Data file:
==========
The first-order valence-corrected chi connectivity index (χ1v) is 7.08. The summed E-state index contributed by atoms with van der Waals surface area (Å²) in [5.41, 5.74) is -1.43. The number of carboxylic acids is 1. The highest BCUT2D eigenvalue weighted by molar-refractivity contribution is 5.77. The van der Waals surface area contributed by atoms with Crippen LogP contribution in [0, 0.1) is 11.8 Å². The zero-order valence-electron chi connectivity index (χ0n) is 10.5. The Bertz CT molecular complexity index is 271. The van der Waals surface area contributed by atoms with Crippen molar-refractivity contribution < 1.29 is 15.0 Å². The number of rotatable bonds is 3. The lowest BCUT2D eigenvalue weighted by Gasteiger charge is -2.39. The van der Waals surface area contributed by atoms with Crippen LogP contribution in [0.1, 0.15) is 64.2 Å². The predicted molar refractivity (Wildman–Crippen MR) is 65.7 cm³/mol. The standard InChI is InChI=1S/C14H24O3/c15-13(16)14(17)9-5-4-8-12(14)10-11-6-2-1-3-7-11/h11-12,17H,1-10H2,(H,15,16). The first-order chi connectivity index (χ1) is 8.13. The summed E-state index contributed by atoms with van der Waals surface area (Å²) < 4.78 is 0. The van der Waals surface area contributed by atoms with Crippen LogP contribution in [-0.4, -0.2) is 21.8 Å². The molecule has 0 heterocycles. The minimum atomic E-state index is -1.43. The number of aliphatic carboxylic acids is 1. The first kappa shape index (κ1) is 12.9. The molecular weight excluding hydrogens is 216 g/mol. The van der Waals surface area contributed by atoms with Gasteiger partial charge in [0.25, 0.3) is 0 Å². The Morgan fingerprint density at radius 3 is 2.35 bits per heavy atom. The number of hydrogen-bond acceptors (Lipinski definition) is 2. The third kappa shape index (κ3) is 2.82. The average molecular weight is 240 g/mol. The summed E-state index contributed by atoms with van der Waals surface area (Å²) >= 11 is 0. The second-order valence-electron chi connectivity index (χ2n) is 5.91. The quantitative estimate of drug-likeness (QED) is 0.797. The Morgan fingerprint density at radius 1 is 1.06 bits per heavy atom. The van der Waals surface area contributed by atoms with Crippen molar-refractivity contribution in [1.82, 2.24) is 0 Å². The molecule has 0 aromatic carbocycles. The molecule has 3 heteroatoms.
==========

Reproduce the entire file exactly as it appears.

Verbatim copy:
The first-order valence-corrected chi connectivity index (χ1v) is 7.08. The summed E-state index contributed by atoms with van der Waals surface area (Å²) in [5.41, 5.74) is -1.43. The number of carboxylic acids is 1. The highest BCUT2D eigenvalue weighted by molar-refractivity contribution is 5.77. The van der Waals surface area contributed by atoms with Crippen LogP contribution in [0, 0.1) is 11.8 Å². The zero-order valence-electron chi connectivity index (χ0n) is 10.5. The Bertz CT molecular complexity index is 271. The van der Waals surface area contributed by atoms with Crippen molar-refractivity contribution < 1.29 is 15.0 Å². The number of rotatable bonds is 3. The lowest BCUT2D eigenvalue weighted by Gasteiger charge is -2.39. The van der Waals surface area contributed by atoms with Crippen LogP contribution in [0.1, 0.15) is 64.2 Å². The predicted molar refractivity (Wildman–Crippen MR) is 65.7 cm³/mol. The standard InChI is InChI=1S/C14H24O3/c15-13(16)14(17)9-5-4-8-12(14)10-11-6-2-1-3-7-11/h11-12,17H,1-10H2,(H,15,16). The first-order chi connectivity index (χ1) is 8.13. The summed E-state index contributed by atoms with van der Waals surface area (Å²) < 4.78 is 0. The van der Waals surface area contributed by atoms with Crippen LogP contribution in [-0.4, -0.2) is 21.8 Å². The molecule has 0 heterocycles. The minimum atomic E-state index is -1.43. The number of aliphatic carboxylic acids is 1. The first kappa shape index (κ1) is 12.9. The molecular weight excluding hydrogens is 216 g/mol. The van der Waals surface area contributed by atoms with Gasteiger partial charge in [0.25, 0.3) is 0 Å². The Morgan fingerprint density at radius 3 is 2.35 bits per heavy atom. The number of hydrogen-bond acceptors (Lipinski definition) is 2. The third kappa shape index (κ3) is 2.82. The average molecular weight is 240 g/mol. The summed E-state index contributed by atoms with van der Waals surface area (Å²) >= 11 is 0. The second-order valence-electron chi connectivity index (χ2n) is 5.91. The quantitative estimate of drug-likeness (QED) is 0.797. The Morgan fingerprint density at radius 1 is 1.06 bits per heavy atom. The van der Waals surface area contributed by atoms with Crippen molar-refractivity contribution in [1.82, 2.24) is 0 Å². The molecule has 0 aromatic carbocycles. The molecule has 3 heteroatoms.